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BMC Pregnancy Childbirth. 2018 Jun 7;18(1):211. doi: 10.1186/s12884-018-1869-z.

'When helpers hurt': women's and midwives' stories of obstetric violence in state health institutions, Colombo district, Sri Lanka.

Author information

1
Department of Community Medicine, University of Sri Jayewardenepura, Colombo, Sri Lanka.
2
Department of Geography, Faculty of Social and Educational Sciences, Norwegian University of Science and Technology, Trondheim, Norway.
3
Department of Health and Caring Sciences, Faculty of Health and Life Sciences, Linnaeus University, Kalmar, Sweden.
4
Department of Public Health and Nursing, Faculty of Medicine and Health Sciences, Norwegian University of Science and Technology, Trondheim, Norway.
5
Department of Public Health and Nursing, Faculty of Medicine and Health Sciences, Norwegian University of Science and Technology, Trondheim, Norway. jennifer.infanti@ntnu.no.

Abstract

BACKGROUND:

The paper explores how age, social position or class, and linguistic and cultural background intersect and place women in varying positions of control and vulnerability to obstetric violence in state health institutions in Colombo district, Sri Lanka. Obstetric violence occurs during pregnancy, childbirth and the immediate postpartum period; hence, it is violence that directly affects women. The authors aim to break the traditional culture of silence around obstetric violence and bring attention to the resulting implications for quality of care and patient trust in obstetric care facilities or providers.

METHODS:

Five focus group discussions were held with 28 public health midwives who had prior experience working in labor rooms. Six focus group discussions were held with 38 pregnant women with previous childbirth experience. Additionally, 10 of the 38 women, whom felt they had experienced excessive pain, fear, humiliation, and/or loss of dignity as patients in labor, participated in individual in-depth interviews. An intersectional framework was used to group the qualitative data into categories and themes for analysis.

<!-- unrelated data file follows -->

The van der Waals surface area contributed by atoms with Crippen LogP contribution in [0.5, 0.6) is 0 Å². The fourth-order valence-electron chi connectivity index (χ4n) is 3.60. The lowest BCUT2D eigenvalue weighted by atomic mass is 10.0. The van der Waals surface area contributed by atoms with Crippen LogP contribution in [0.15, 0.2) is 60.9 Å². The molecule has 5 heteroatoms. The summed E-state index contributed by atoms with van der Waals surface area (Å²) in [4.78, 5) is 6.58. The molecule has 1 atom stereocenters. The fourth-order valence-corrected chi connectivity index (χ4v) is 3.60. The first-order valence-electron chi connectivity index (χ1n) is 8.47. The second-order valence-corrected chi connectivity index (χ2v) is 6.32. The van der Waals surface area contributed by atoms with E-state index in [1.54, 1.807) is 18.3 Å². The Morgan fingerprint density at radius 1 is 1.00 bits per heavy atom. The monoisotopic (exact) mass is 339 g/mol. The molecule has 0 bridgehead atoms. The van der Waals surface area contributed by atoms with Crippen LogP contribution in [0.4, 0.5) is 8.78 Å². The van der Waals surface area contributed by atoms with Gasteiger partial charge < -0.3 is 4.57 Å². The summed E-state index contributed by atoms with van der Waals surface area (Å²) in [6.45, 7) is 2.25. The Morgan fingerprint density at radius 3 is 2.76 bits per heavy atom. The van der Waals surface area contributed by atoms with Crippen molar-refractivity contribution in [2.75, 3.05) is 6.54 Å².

RESULTS:

Obstetric violence appears to intersect with systems of power and oppression linked to structural gender, social, linguistic and cultural inequities in Sri Lanka. In our dataset, younger women, poorer women, and women who did not speak Sinhala seemed to experience more obstetric violence than those with relevant social connections and better economic positions. The women in our study rarely reported obstetric violence to legal or institutional authorities, nor within their informal social support networks. Instead, they sought obstetric care, particularly for childbirth, in other state hospitals in subsequent pregnancies.

CONCLUSIONS:

The quality of obstetric care in Sri Lanka needs improvement. Amongst other initiatives, policies and practices are required to sensitize health providers about the existence of obstetric violence, and repercussions are required for abusive or discriminatory practices. The ethics of care should be further reinforced in the professional training of obstetric health providers.

KEYWORDS:

Intersectionality; Obstetric violence; Sri Lanka; State health institutions

PMID:
29879946
PMCID:
PMC5991468
DOI:
10.1186/s12884-018-1869-z
[Indexed for MEDLINE]
Free PMC Article

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